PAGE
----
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Giant magnetic shield can make Mars habitable for Humans, say NASA Scientists

Red Planet once had a thick atmosphere necessary to maintain liquid water

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US, Mar 6, 2017: Scientists at NASA have proposed that launching a giant magnetic shield into space to protect Mars from solar winds could give the Red Planet its atmosphere back and make it habitable for humans.

Mars now appears to be a cold desert world and it has no global magnetic field. The cold temperatures and thin atmosphere on the red Planet do not allow liquid water to exist at the surface for long. But it might not have been always so.

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Scientists believe that the Red Planet once had a thick atmosphere necessary to maintain liquid water, and a warmer, potentially habitable climate. It is the collapse of the protective magnetic field billions of years ago that eventually made Mars what it is today — cold and arid.

In a presentation at the Planetary Science Vision 2050 Workshop in Washington, DC last week, NASA scientists proposed that launching a giant magnetic shield into space between Mars and the Sun could help the Red Planet restore its atmosphere and make it suitable for humans to colonise in the future.

The US space agency thinks a powerful-enough magnetic shield launched into space could serve as a replacement for Mars’s own lost magnetosphere, ScienceAlert reported on Monday.

Launching an “artificial magnetosphere” into space between Mars and the Sun could hypothetically shield the Red Planet in the extended magnetotail that trails behind the protective field, NASA’s Planetary Science Division director Jim Green was quoted as saying.

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“This situation then eliminates many of the solar wind erosion processes that occur with the planet’s ionosphere and upper atmosphere allowing the Martian atmosphere to grow in pressure and temperature over time,” the researchers explained in an accompanying paper.

The researchers believe that the magnetic shield could help Mars regain some of its lost Earth-like habitability within the space of a couple of generations. (IANS)

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NASA is Confident Regarding Mars Opportunity Rover

However, even after the first time engineers hear from Opportunity, it would take time to fully recover, NASA said

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Optimistic about Mars Opportunity rover, says NASA. Pixabay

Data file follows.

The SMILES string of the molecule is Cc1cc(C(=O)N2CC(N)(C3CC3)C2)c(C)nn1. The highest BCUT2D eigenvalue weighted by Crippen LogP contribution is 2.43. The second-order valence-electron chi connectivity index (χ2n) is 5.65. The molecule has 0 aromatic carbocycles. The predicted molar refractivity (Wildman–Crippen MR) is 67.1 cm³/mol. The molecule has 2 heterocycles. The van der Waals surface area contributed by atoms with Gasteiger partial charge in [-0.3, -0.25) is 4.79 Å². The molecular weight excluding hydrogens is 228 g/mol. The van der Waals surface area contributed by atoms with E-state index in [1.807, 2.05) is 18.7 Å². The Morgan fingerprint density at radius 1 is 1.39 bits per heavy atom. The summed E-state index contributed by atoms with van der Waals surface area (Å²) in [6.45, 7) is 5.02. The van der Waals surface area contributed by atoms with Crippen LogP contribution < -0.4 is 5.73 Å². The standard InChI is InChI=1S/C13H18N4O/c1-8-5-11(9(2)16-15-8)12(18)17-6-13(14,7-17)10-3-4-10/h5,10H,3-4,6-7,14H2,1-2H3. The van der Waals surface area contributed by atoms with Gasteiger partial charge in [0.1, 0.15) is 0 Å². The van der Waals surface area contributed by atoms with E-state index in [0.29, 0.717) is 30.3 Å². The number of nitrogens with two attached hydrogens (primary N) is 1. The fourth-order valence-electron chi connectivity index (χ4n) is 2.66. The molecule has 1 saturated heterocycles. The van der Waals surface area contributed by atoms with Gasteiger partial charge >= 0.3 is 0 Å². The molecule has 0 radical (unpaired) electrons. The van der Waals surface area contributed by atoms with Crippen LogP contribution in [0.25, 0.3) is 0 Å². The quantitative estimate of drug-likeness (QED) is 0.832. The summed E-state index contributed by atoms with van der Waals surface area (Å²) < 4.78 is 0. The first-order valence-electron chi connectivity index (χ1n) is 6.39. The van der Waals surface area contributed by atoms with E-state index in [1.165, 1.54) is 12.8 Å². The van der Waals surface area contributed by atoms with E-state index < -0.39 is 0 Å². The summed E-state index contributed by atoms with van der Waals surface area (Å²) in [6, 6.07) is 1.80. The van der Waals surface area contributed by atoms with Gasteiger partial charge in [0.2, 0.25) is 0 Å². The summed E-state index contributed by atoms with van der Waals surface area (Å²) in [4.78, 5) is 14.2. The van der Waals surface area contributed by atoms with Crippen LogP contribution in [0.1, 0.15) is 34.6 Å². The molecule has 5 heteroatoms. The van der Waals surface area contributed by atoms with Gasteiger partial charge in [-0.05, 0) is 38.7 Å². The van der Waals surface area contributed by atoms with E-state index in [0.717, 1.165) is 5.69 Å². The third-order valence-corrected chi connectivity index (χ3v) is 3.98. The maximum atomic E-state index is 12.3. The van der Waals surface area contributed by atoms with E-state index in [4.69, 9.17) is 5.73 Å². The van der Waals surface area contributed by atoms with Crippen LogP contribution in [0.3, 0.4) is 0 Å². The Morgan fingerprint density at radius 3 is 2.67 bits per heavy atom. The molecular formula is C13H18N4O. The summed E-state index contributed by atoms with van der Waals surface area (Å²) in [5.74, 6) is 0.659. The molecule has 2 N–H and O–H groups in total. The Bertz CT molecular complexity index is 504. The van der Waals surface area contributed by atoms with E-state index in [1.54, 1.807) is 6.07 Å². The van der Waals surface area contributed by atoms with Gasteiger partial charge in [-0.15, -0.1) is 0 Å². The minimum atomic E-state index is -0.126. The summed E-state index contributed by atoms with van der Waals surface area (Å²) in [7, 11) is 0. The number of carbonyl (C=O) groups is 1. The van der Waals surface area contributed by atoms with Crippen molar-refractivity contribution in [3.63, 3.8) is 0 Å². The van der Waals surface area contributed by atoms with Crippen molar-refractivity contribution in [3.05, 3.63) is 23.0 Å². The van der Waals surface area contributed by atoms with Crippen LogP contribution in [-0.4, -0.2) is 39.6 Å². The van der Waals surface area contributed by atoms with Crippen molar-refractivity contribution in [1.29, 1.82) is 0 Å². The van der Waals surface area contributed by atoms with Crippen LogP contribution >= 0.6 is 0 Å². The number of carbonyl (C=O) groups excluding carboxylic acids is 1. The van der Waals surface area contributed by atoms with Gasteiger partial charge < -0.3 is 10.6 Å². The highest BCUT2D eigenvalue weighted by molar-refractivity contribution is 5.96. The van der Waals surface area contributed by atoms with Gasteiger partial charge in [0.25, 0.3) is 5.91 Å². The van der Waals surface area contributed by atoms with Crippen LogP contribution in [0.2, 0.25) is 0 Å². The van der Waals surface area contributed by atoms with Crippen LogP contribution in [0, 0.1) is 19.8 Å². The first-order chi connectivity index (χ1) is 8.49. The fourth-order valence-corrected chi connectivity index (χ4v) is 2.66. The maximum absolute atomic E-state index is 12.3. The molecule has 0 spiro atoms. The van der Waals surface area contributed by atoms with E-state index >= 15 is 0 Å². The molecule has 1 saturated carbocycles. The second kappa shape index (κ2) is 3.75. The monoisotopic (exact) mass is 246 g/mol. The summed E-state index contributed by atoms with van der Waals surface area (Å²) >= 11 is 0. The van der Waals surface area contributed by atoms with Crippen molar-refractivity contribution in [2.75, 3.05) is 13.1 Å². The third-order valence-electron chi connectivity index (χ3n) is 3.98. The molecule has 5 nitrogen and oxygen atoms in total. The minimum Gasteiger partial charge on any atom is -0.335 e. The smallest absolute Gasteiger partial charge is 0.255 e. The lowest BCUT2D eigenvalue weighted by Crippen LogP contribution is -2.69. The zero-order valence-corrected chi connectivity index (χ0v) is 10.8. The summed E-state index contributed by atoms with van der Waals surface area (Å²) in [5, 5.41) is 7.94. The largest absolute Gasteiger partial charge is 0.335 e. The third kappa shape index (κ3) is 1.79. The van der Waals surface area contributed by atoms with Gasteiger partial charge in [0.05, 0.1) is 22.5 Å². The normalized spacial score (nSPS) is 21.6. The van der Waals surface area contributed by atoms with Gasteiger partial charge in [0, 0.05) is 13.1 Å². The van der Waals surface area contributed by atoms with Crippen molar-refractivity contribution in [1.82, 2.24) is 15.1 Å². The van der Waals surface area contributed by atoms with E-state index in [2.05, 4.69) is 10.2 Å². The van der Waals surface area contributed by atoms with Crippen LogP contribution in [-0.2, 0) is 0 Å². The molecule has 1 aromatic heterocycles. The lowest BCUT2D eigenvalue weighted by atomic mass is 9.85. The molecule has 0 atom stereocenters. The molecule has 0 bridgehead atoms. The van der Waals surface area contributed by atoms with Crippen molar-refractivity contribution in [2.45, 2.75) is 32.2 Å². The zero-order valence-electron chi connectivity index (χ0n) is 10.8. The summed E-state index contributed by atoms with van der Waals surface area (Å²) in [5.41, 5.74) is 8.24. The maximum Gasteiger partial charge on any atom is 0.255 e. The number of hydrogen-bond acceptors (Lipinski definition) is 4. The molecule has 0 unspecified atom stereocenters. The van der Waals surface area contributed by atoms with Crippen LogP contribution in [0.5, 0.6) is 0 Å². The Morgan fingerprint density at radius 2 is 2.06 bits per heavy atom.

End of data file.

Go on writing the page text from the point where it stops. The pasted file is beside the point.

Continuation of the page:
There’s reason to be optimistic about Mars Opportunity rover that has been silent since June 10, after getting caught in a massive dust storm on the Red Planet that cut off solar power for the nearly 15-year-old rover, NASA said in a statement.

According to the scientists, the global dust storm is “decaying” — meaning more dust is falling out of the atmosphere than is being raised back into it. As a result, skies might soon clear enough for the solar-powered rover to recharge and attempt to “phone home.”

Studies on the state of batteries and temperatures at the location showed that they were relatively in good health before the storm, and there is not likely to be too much degradation.

Moreover, because dust storms tend to warm the environment — and the storm happened in summer — the rover should have stayed warm enough to survive, the US space agency noted.

Engineers at NASA’s Jet Propulsion Laboratory in California are now looking for signs for recovery efforts.

According to them, Opportunity will need a tau — the veil of dust blowing around — of less than 2.0 before the solar-powered rover will be able to recharge its batteries.

NASA
Engineers at NASA’s Jet Propulsion Laboratory in California are now looking for signs for recovery efforts. Flickr

The higher the tau, the less sunlight is available; the last tau measured by Opportunity was 10.8 on June 10. To compare, an average tau for its location on Mars is usually 0.5.

Several times a week, the engineers are using NASA’s Deep Space Network, which communicates between planetary probes and Earth, to attempt to talk with Opportunity.

The massive DSN antennas ping the rover during scheduled “wake-up” times, and then search for signals sent from Opportunity in response.

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In addition, JPL’s radio science group uses special equipment on DSN antennas that can detect a wider range of frequencies. Each day, they record any radio signal from Mars over most of the rover’s daylight hours, then search the recordings for Opportunity’s “voice.”

However, even after the first time engineers hear from Opportunity, it would take time to fully recover, NASA said. (IANS)